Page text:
During the summer of 1973, Englehart and artists Bob Brown and Sal Buscema produced “The Avengers-Defenders Clash” storyline which crossed over between the two team titles. “The Celestial Madonna” arc linked Mantis’ origins to the very beginnings of the Kree-Skrull conflict in a time-spanning adventure involving Kang the Conqueror, and Immortus, who were past and future versions of each other. Mantis was revealed to be the Celestial Madonna, who was destined to give birth to a being that would save the universe. It was revealed that the Vision’s body had only been appropriated, and not created by Ultron, and that it originally belonged to the 1940s Human Torch. With his origins clear to him, the Vision proposed to the Scarlet Witch. The “Celestial Madonna” saga ended with their wedding, presided over by Immortus. The Beast and Moondragon joined the team soon after. George Pérez became the title’s artist with issue #141 (Nov. 1975) which saw the start of a seven-part story featuring the Squadron Supreme and the Serpent Crown. In 2010, Comics Bulletin ranked Englehart’s run on The Avengers eighth on its list of the “Top 10 1970s Marvels”.
The series centered on the exploits of Vanth Dreadstar and his crew—powerful mystic Syzygy Darklock, the cybernetic telepath Willow, cat-like humanoid Oedi, and freebooter Skeevo. Vanth, newly arrived in the Empirical Galaxy after the events of Metamorphosis Odyssey, tries to live a pastoral existence on Oedi’s planet of peaceful cat-people, but his peace is disturbed by the arrival of Darklock, who wants him to get involved in the conflict between the two major forces in the galaxy, the Monarchy and the theocratical Instrumentality. Vanth refuses until the war comes to his planet, wiping out most of the population. Oedi survives and joins them; Willow and Skeevo join later, though the team is in place for the first issue.
Dreadstar takes the side of the Monarchy against the evil Lord High Papal of the Instrumentality, but his team end up becoming fugitives when the Monarchy falls, and go to great lengths to try to uncover a traitor in their midst. The transition to First Comics happened just when the traitor was about to be revealed, and the first issue published under First Comics, #27 contained this revelation.
Shortly after the publication of the treasury edition, Kirby continued to explore the concepts of 2001 in a monthly comic book series of the same name, the first issue of which was dated December 1976. In this issue, Kirby followed the pattern established in the film. Once again the reader encounters a prehistoric man (“Beast-Killer”) who gains new insight upon encountering a monolith as did Moon-Watcher in the film. The scene then shifts, where a descendant of Beast-Killer is part of a space mission to explore yet another monolith. When he finds it, this monolith begins to transform the astronaut into a star child, called in the comic a “New Seed”.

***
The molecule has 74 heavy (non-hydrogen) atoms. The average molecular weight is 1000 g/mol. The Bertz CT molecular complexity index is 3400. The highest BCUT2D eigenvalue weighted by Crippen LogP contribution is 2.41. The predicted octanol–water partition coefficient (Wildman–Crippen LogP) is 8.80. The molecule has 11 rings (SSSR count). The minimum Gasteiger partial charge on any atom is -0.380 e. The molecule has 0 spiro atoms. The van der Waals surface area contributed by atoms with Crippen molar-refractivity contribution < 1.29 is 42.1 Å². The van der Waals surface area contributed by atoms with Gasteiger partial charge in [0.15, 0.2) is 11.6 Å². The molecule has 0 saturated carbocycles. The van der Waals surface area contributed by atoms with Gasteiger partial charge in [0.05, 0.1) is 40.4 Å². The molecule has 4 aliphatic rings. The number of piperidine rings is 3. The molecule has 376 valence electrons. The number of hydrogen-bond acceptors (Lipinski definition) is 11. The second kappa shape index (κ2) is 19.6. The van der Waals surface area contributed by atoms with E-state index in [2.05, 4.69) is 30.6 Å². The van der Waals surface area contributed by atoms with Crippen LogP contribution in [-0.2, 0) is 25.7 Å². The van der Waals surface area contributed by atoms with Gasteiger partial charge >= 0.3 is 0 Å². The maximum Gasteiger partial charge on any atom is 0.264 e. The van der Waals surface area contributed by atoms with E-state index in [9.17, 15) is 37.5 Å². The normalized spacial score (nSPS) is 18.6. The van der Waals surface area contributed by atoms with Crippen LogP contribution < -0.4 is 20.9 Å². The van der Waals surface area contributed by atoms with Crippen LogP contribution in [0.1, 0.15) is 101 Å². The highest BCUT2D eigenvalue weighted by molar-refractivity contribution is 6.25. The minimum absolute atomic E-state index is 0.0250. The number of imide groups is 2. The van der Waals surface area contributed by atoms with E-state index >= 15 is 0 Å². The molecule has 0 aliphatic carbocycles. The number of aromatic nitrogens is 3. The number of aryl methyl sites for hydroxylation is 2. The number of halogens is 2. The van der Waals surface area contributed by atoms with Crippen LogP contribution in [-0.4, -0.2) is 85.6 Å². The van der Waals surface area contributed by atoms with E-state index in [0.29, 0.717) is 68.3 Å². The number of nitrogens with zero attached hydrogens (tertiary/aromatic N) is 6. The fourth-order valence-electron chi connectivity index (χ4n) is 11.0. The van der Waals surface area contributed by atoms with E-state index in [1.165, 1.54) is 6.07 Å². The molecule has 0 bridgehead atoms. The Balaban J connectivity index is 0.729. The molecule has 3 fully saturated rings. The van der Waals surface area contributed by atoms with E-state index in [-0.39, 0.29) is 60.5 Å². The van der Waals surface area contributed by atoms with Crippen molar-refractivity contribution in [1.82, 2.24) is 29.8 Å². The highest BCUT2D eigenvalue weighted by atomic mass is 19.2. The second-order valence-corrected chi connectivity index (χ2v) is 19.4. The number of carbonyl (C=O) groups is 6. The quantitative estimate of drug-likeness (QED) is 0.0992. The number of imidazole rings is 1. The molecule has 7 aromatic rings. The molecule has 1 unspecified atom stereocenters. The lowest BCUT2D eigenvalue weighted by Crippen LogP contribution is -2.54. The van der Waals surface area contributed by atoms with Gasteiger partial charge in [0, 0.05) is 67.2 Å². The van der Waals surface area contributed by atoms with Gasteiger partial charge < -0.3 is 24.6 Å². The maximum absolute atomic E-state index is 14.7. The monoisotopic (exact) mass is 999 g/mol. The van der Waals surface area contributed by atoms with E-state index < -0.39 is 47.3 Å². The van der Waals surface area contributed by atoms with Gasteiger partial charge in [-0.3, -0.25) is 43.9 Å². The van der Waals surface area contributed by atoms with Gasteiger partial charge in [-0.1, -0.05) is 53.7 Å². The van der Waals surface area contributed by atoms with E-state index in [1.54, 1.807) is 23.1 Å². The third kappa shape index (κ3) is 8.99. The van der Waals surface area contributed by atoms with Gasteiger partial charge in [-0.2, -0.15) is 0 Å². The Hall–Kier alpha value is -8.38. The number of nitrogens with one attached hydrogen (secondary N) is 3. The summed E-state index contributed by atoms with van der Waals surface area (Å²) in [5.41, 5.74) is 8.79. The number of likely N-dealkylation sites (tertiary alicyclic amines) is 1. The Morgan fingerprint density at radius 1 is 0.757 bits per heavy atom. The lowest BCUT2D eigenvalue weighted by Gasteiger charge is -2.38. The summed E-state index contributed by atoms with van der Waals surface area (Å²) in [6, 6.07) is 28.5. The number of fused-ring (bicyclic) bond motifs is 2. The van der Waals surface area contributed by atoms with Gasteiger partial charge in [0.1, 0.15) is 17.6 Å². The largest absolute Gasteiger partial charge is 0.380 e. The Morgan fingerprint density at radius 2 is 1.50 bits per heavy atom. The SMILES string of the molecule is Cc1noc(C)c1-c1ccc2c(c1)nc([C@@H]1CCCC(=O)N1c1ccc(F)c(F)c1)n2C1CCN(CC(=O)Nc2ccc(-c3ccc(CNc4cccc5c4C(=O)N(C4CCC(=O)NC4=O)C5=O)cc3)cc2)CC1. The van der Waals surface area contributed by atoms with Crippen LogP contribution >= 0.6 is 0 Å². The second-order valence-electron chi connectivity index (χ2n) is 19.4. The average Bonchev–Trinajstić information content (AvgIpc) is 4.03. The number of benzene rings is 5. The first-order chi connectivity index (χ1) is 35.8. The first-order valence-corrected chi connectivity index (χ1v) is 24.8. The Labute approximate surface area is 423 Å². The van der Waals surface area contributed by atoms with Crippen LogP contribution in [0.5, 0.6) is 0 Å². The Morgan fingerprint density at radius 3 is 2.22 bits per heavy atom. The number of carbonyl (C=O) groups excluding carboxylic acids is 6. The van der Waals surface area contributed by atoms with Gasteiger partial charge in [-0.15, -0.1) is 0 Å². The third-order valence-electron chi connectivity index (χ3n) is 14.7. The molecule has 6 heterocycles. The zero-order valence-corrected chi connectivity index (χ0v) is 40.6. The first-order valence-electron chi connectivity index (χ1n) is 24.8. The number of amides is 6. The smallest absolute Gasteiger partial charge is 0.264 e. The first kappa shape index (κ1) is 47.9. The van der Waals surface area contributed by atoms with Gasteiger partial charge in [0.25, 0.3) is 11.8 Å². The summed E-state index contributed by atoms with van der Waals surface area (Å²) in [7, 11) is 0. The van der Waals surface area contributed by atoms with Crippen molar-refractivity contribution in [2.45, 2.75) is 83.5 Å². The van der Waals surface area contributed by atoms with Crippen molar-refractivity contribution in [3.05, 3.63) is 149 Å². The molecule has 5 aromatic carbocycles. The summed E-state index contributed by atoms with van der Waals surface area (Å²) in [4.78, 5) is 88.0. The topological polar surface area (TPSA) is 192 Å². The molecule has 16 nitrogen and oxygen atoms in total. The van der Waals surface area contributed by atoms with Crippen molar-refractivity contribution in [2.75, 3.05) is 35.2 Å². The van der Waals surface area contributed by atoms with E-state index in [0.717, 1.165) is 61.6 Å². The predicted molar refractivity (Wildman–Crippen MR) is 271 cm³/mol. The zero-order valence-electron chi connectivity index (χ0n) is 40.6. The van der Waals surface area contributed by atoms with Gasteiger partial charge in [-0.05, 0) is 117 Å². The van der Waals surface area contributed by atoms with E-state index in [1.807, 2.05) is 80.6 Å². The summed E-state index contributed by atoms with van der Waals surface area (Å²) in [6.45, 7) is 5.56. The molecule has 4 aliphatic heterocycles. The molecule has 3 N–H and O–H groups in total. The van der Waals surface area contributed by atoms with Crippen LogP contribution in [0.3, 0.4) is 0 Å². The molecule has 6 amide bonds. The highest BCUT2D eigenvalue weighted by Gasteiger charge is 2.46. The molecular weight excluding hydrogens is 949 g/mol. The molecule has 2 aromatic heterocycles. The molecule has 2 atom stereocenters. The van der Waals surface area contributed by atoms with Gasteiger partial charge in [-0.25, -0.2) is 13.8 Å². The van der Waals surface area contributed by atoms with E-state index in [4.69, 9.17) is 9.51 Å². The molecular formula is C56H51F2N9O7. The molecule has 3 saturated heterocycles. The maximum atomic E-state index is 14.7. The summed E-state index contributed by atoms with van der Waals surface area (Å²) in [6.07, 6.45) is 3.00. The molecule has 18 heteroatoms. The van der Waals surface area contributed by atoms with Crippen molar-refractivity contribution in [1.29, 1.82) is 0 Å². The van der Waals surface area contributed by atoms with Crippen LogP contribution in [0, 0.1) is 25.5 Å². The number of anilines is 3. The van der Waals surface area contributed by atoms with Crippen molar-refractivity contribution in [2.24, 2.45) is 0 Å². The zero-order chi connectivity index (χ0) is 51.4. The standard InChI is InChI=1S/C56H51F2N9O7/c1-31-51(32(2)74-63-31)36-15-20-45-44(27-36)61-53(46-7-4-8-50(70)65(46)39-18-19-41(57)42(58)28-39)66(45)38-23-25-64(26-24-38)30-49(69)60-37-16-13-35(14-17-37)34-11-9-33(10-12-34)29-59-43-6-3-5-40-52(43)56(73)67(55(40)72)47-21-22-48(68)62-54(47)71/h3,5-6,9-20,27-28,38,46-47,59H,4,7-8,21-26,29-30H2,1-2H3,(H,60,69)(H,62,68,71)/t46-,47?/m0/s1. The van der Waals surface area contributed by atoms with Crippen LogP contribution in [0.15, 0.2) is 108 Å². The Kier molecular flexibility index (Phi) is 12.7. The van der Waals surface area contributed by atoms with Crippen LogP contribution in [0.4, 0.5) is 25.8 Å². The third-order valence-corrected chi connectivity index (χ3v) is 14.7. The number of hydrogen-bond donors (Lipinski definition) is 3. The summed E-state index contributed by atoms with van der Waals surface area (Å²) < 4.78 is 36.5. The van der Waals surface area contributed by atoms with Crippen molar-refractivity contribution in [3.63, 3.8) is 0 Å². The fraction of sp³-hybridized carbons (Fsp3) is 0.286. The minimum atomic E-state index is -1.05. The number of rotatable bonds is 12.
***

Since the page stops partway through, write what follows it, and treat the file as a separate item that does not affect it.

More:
Issues #1-6 of the series replay the same idea with different characters in different situations, both prehistoric and futuristic. In #7 (June 1977), the comic opens with the birth of a New Seed who then travels the galaxy witnessing the suffering that men cause each other. While the New Seed is unable or unwilling to prevent this devastation, he takes the essence of two doomed lovers and uses it to seed another planet with the potential for human life.
In issue #8 (July 1977), Kirby introduces Mister Machine, who is later renamed Machine Man. Mister Machine is an advanced robot designated X-51. All the other robots in the X series go on a rampage as they achieve sentience and are destroyed. X-51, supported by both the love of his creator Dr. Abel Stack and an encounter with a monolith, transcends the malfunction that destroyed his siblings. After the death of Dr. Stack, X-51 takes the name Aaron Stack and begins to blend into humanity. Issues #9 and 10, the final issues of the series, continue the story of X-51 as he flees destruction at the hands of the Army.
Marvel Super Heroes Secret Wars, commonly known as Secret Wars, is a twelve-issue comic book crossover limited series published from May 1984 to April 1985 by Marvel Comics. The series was written by Jim Shooter with art by Mike Zeck and Bob Layton. It was tied to the same-named toyline from Mattel.
In 2011, IGN listed Secret Wars as one of the best comic book events. Their writers found the action and goofiness of the story to be enjoyable. They also highlighted the impact it had on the Marvel Universe by introducing the symbiote and new characters. In 2011, Alex Zalben of MTV News ranked Secret Wars as the second biggest comic event ever; he praised its story and lasting effect.